1. With respect to the gospel or new law which he was to set up, it is for the confirmation thereof that Moses and Elias appear talking with him, showing the harmony and agreement between them, and the subordination of their dispensation to Christ and salvation by him. Moses was the person by whom the law was given, and Elias was a principal prophet. The law is represented by Moses, and the prophets by Elias. Both did frequently foretell and prefigure the death and resurrection of Christ, and all the scripture which was then writ ten was usually called by this term, law and prophets: Acts xxiv. 14, ‘Believing all things that are written in the law and the prophets;’ and Mat. xi. 13, ‘For all the law and the prophets prophesied until John;’ Luke xvi. 24, ‘They have Moses and the prophets, let them hear them;’ so Acts xxvi. 22, ‘I witness no other things than those which Moses and the prophets say should come to pass;’ so Mark vii. 11, ‘Whatsoever ye would that men should do to you, do you the same to them, for this is the law and the prophets.’ Well, then, the books of the Old Testament are frequently and solemnly thus called law and prophets; the Messiah was spoken of and foretold in both, and the godly before his coming waited for him as such. One place I had almost forgotten: Rom. iii. 21, ‘The righteousness of God without the law is manifested, being witnessed by the law and the prophets.’ Which showeth that not only the person of Christ was set forth, but also his institution and gospel dispensation. Well, to manifest this consent, here is law and prophets, Moses and Elias friendly conferring with Christ, or rather attending upon him, as servants upon their Lord. Christ and Moses, Christ and the prophets, are not at variance, as the Jews suppose, but here is a fair agreement betwixt them.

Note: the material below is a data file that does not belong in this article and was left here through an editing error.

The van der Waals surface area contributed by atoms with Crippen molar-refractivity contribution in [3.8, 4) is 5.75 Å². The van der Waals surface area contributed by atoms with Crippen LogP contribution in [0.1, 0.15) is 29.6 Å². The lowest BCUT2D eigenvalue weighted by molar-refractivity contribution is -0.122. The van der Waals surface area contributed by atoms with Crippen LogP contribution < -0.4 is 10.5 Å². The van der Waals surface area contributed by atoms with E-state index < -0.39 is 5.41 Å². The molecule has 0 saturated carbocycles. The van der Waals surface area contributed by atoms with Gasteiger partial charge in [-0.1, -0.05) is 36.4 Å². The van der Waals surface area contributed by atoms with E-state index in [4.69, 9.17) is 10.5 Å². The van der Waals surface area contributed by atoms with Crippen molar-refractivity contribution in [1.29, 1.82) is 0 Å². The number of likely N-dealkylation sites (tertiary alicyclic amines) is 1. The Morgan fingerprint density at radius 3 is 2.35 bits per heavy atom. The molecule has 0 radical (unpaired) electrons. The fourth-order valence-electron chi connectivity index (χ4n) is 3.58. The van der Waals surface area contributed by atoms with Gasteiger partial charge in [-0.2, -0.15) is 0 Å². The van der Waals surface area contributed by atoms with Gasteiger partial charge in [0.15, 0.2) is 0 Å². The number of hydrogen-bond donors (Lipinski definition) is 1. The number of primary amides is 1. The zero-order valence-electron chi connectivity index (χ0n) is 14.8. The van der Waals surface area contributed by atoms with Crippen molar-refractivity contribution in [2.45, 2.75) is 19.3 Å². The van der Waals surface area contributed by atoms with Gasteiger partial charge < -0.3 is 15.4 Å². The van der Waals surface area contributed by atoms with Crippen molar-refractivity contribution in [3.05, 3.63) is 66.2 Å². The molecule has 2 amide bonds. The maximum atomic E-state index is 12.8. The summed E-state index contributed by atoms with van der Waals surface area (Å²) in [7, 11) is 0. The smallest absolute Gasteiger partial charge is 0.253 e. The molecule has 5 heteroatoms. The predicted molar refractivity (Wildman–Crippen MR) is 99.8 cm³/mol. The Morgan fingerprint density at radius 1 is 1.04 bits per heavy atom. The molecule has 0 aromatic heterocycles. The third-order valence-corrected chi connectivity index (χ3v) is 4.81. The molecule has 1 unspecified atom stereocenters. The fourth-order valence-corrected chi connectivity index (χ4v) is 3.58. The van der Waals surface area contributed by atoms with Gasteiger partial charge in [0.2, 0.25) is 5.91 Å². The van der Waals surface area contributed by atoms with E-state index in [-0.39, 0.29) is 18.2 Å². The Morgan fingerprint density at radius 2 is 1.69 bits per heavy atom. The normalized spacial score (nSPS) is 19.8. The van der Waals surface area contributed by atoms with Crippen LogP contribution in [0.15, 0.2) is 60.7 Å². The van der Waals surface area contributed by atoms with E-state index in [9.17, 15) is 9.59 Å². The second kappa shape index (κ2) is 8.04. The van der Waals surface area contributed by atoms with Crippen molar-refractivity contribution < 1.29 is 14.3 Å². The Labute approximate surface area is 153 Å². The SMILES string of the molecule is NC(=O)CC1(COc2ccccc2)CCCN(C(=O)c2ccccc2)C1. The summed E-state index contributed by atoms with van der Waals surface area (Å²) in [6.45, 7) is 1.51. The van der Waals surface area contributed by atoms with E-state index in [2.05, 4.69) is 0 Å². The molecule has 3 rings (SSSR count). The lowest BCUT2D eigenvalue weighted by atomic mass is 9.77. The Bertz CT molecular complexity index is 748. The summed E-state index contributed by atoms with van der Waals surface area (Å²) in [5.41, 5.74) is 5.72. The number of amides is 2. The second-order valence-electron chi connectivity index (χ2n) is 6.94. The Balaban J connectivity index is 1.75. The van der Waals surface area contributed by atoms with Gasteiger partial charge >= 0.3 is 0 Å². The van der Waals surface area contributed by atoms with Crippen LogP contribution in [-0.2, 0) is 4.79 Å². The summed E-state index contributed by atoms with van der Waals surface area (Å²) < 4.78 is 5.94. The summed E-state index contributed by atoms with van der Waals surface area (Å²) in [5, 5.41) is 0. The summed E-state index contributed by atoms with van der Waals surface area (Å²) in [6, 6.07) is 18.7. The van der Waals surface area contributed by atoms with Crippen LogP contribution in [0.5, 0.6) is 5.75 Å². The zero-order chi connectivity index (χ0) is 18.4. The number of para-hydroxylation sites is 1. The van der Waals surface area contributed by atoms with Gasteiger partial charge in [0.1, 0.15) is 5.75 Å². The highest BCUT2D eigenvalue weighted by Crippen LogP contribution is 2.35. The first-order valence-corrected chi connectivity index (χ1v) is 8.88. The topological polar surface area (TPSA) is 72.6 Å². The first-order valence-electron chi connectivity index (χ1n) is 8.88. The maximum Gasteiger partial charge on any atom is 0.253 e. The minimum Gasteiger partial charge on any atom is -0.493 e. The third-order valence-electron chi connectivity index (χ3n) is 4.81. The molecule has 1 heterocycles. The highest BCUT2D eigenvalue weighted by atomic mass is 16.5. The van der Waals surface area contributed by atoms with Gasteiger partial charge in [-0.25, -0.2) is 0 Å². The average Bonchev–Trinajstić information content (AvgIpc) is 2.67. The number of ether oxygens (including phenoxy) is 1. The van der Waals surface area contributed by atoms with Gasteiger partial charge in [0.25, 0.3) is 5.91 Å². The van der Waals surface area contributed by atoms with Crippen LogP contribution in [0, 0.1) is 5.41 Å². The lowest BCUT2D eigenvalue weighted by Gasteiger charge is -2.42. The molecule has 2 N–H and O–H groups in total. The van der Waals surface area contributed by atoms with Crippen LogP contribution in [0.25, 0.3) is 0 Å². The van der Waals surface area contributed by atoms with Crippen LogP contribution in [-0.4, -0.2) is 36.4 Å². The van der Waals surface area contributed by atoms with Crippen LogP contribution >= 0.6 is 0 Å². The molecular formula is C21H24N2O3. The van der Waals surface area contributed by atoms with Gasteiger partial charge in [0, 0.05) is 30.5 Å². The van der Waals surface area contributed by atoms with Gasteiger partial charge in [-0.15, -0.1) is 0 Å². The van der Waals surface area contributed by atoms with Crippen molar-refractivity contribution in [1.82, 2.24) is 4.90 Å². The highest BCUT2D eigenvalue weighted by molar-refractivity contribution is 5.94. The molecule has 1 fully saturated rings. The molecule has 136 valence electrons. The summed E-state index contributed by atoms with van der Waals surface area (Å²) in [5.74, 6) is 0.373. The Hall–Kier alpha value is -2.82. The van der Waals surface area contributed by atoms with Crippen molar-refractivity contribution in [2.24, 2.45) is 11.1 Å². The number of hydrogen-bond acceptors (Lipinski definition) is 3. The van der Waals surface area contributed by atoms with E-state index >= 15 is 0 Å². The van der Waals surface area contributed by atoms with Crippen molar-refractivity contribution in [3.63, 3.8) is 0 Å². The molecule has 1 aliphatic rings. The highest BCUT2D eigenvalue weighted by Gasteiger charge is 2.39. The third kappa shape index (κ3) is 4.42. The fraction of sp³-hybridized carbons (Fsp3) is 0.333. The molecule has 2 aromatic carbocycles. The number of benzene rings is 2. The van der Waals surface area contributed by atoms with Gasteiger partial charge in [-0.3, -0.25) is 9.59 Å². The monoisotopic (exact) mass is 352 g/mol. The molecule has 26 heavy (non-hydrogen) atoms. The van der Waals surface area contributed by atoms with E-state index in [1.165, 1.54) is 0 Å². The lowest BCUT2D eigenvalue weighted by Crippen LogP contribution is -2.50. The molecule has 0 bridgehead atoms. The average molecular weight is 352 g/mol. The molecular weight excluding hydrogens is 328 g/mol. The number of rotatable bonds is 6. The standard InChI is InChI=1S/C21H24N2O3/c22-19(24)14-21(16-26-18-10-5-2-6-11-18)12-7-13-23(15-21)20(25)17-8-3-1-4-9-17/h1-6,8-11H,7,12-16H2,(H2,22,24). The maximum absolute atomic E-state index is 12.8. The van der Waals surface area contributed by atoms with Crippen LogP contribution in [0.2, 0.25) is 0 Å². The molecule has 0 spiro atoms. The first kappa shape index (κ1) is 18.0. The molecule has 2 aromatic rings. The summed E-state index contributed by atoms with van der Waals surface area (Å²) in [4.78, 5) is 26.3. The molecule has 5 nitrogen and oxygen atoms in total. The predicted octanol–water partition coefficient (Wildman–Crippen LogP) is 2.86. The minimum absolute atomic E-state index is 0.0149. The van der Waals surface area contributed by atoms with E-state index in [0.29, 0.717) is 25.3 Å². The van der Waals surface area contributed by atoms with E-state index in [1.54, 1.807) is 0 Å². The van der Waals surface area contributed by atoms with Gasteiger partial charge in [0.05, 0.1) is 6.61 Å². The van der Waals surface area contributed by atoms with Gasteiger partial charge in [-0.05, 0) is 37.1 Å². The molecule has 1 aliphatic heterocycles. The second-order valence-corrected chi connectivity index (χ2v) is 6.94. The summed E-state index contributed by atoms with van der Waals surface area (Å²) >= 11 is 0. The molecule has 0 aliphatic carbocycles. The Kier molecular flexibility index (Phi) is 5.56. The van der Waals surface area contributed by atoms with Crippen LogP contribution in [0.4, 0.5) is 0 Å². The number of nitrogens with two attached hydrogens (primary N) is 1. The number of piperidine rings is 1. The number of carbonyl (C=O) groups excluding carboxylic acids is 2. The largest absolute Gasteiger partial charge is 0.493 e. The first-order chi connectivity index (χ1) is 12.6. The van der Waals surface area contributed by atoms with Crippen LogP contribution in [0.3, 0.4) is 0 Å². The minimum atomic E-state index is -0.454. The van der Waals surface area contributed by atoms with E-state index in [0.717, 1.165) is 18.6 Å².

2. With respect to the persons themselves, there are many special reasons. These had been the most faithful and laborious servants of the Lord, and public eminent instruments of his glory: Moses a giver of the law. and Elias a restorer of the law; Moses faithful in all the house of God, and Elias zealous for the glory of God. Both had ventured their lives: Moses by encountering Pharaoh, and Elias Ahab. Both had seen the glory of God in Mount Horeb, and spake with God also: Moses, Exod. xxxiii. 11, ‘He saw the Lord face to face, and spake with him as a man doth with his friend;’ and Elias, 1 Kings xix. Both had fasted forty days, as Christ also did; therefore conveniently were these chosen.